Financing to Support Reforms for Inclusive Growth and Development
The World Bank approved the second in a series of three single-tranche Inclusive Growth Development Policy Operations (IGDPO) to support key reforms for enabling inclusive growth in Liberia. The financing, amounting to $40 million, comes in the form of an International Development Association (IDA) concessional credit of $20 million and an IDA grant of $20 million to be disbursed as budget support. The underlying reforms being supported seek to remove distortions in selected sectors, strengthen public sector transparency, and promote economic and social inclusion.
“The continued implementation of critical policy reforms in sectors such as energy and agriculture helps create a conducive environment for transformative investments being made in these sectors by the Government, with support from development partners,” said Dr. Khwima Nthara, World Bank Liberia Country Manager.
Building on reforms supported under the first reform program approved last year, the key reforms under this second program are expected to help increase agriculture productivity by promoting farmers’ access to certified seeds; reduce power theft and commercial losses at the Liberia Electricity Corporation (LEC) by making electricity affordable for the small consumers with the reduction in electricity tariffs for poor households from $0.385/kWh to $0.22/kWh in May 2021; streamline and increase the transparency of tax waivers and in turn, improve revenues to enhance the provision of public services, especially for poor households; strengthen the oversight and transparency of State-owned Enterprises (SOEs); promote financial inclusion through the amendment of the Payments Act and introduction of digital credit; and finally, create an efficient, transparent and sustainable Social Safety Net System.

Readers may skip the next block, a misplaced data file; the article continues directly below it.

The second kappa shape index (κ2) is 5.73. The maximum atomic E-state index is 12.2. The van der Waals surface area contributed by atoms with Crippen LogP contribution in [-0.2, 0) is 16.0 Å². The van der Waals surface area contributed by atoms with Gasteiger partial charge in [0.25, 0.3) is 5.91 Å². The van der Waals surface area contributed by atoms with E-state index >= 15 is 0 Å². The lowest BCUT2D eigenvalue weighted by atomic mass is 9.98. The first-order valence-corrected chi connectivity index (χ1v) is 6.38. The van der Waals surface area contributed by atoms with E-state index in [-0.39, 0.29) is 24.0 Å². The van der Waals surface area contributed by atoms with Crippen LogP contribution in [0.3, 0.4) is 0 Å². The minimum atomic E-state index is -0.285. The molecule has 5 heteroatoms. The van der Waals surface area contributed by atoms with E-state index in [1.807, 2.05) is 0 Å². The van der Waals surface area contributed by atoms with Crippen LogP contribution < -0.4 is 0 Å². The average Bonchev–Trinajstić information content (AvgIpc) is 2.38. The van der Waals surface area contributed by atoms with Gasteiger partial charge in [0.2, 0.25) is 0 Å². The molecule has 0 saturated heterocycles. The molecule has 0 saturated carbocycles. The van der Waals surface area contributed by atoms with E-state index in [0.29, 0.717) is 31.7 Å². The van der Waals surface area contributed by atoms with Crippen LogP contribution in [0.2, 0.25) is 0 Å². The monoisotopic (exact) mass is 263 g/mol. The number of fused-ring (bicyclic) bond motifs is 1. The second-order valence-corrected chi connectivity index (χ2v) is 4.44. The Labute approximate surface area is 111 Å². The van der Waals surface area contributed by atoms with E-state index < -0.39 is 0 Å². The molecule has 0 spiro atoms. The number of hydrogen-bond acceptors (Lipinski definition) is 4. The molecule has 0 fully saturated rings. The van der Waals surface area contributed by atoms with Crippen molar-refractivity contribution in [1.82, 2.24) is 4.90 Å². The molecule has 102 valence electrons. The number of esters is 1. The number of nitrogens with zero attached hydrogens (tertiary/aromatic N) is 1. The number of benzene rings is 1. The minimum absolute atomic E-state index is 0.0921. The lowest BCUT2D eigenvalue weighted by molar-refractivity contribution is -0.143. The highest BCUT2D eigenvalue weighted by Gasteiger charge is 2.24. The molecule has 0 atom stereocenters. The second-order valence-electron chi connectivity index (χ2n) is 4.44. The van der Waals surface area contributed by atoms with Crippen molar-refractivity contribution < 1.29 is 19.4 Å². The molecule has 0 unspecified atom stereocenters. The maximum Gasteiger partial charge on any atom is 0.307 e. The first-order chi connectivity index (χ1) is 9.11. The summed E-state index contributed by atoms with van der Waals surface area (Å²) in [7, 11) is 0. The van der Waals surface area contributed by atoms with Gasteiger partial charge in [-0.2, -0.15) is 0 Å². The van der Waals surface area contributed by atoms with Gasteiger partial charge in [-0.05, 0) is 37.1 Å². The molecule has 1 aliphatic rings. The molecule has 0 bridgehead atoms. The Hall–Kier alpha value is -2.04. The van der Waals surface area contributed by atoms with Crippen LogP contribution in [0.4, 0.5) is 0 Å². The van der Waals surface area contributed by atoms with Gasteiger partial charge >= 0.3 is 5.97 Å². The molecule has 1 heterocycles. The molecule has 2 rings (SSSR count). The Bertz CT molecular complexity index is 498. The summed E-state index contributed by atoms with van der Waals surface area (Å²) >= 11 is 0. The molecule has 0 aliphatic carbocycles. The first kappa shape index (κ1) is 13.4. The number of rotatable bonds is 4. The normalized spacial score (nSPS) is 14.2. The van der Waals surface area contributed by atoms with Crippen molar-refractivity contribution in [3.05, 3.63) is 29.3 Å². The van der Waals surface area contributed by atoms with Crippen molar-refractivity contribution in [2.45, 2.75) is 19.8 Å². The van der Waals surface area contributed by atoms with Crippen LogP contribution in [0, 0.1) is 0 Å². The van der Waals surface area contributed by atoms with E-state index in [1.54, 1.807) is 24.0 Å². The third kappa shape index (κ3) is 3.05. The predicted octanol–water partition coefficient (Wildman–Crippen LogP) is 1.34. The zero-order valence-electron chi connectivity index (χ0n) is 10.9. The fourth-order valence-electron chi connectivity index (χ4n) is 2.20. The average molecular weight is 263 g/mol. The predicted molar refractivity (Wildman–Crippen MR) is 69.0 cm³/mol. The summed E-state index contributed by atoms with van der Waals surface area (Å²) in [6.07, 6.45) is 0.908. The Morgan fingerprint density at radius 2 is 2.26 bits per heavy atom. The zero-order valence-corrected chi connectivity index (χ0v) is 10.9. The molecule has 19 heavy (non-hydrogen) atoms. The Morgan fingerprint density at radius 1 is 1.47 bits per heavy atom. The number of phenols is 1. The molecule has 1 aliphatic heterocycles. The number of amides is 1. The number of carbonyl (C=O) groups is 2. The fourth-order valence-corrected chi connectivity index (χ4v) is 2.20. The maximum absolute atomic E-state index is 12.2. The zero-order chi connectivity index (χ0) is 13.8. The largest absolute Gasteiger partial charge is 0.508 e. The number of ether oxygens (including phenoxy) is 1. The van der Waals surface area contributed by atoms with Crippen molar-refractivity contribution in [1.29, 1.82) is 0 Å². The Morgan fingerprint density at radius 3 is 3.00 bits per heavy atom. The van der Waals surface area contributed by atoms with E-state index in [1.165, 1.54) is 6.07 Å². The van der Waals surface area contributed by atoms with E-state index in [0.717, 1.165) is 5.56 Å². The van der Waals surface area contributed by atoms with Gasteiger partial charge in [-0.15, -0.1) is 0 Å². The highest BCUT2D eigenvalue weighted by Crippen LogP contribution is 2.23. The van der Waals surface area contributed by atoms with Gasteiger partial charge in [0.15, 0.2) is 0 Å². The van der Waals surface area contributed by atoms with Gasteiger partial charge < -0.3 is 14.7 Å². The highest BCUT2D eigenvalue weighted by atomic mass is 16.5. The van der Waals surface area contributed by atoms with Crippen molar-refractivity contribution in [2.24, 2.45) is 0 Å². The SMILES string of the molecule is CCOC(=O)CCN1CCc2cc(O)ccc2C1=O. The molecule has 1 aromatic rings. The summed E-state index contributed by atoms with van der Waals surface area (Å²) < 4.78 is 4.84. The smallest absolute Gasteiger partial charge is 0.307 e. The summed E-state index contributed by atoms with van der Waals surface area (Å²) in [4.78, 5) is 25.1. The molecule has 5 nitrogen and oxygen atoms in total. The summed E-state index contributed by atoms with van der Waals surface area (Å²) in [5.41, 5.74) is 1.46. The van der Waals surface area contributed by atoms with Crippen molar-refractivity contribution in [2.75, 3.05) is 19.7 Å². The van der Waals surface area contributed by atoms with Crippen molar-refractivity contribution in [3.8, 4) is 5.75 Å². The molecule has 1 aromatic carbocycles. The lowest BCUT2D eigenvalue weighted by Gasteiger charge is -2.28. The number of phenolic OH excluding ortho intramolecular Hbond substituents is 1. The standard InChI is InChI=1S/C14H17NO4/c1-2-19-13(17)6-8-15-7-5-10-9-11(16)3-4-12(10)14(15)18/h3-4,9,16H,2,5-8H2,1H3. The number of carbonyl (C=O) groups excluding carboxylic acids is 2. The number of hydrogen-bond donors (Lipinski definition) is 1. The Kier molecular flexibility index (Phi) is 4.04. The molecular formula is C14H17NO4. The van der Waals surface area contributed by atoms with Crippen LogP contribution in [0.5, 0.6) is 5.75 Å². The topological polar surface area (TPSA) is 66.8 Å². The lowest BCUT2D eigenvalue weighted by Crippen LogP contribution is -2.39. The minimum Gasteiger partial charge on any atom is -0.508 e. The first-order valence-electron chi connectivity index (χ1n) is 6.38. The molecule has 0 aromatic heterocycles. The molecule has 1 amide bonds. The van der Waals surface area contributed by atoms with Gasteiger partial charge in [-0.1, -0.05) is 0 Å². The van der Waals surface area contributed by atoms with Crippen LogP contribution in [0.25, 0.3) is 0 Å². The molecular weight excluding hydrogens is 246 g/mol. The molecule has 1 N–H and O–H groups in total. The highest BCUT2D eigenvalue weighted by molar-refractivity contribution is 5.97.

“Strengthening Domestic Revenue Mobilization, through reduction of duty waivers and tax holidays, is critical to expanding fiscal space for increased public investment that is domestically financed,” said Mamadou Ndione, World Bank Senior Economist and Task Team Leader of the IGDPO program.
The reform programs being supported are aligned with the Liberia’s Pro-poor Agenda for Prosperity and Development and the World Bank’s Country Partnership Framework.